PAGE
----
hierarchical organizing and direct action tactics self-identify as feminists
and charge their political struggles with an analysis of how race, gender, and
sexuality play out within capitalism and within our own movements for justice.

References to anti-oppression have become a mainstay of recent anti-
globalization organizing. For instance, one of the organizing and political
principles upon which activists united for anti-G8 action in June of last year
was “a clear emphasis on anti-oppression organizing and education.” The
platform of the People’s Global Action network, which is regularly invoked
during massive anti-capitalist demonstrations and direct actions, states
that “We reject all forms and systems of domination and discrimination
including, but not limited to, patriarchy, racism, and religious fundamentalism
of all creeds. We embrace the full dignity of all human beings.” Anti-
globalization activists concerned with anti-oppression can learn from the
women’s movement what not to do in circulating anti-oppression theory in anti-
capitalist discourse. Specifically, the mainstream women’s movement often
relies upon statist definitions of oppression and thus also statist and
reformist avenues to so-called justice.

The little glimpses of feminism that I have seen within the current
anarchist movement look promising. When I refer to anarchists, I'm not only
referring to members of NEFAC or to people who are publicly known as
anarchists, but more importantly to all sorts of people who quietly plod away
at anti-poverty and community-based organizing who use anarchist methods of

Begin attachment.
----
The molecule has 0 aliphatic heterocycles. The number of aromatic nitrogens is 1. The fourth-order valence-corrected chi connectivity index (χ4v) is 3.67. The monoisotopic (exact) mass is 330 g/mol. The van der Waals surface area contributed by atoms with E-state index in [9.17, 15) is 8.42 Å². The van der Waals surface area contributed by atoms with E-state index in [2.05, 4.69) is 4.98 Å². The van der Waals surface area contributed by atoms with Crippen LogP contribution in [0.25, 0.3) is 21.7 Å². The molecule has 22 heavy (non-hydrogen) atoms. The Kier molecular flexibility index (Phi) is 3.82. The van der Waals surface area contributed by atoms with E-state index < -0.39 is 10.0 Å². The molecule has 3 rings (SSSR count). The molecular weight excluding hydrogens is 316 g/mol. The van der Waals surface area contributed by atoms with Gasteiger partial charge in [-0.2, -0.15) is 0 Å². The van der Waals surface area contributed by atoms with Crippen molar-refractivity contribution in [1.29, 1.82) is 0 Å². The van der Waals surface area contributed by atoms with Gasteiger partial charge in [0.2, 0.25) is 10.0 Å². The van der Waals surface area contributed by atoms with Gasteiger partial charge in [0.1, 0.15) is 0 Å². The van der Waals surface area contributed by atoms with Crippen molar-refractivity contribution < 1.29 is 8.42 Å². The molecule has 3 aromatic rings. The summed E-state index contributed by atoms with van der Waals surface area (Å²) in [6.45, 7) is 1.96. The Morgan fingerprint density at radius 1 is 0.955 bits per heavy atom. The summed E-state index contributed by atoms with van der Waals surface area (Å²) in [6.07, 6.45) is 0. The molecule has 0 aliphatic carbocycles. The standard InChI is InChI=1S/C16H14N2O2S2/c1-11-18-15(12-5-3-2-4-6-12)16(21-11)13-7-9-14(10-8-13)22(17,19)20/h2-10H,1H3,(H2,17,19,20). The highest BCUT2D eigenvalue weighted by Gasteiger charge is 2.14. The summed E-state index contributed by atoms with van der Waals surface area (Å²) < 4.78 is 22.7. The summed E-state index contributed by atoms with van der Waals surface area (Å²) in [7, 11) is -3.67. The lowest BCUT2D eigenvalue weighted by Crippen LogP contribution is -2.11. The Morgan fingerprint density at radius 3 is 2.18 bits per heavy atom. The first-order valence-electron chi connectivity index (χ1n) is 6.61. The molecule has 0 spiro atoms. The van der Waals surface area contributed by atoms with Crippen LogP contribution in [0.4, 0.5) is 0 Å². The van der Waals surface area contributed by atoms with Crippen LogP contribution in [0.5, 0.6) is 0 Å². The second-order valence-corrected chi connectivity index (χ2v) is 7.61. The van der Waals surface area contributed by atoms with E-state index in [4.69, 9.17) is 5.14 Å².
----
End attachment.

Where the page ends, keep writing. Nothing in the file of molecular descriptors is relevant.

organizing and who grapple, in unglamourous ways, with questions of revolution
and oppression. I see within the anarchist movement a critique of the
psychiatric industry and of prisons - which play a major role in the
institutionalization, medicalization and social control of women, especially of
women who resist. Many anarchists promote a critique of the binary gender
system, of the social control of queer people, and create an alternative
culture where sexuality is celebrated rather than censored - where sex trade
workers are supported in their struggles for dignity, not patronized - and
where the question of what constitutes empowering and liberating porn is an
interesting discussion, rather than a taboo topic. I also see at play within
the movement a radical reconceptualization of the human body that embraces
differences and goes far beyond merely respecting state-defined standards
of “access” and “mobility.” Further still, I see activists organizing against
all borders and deeply racialized and class-stratified notions and operations
of "citizenship". To discuss the anti-racist strategies and discourse within
this movement would take up a whole other article, but it is important to
recognize that many (but not all) activists somehow associated with anarchism
have a much more radical understanding of race and racism than is evidenced by
the public personae of many white-dominated feminist organizations whose anti-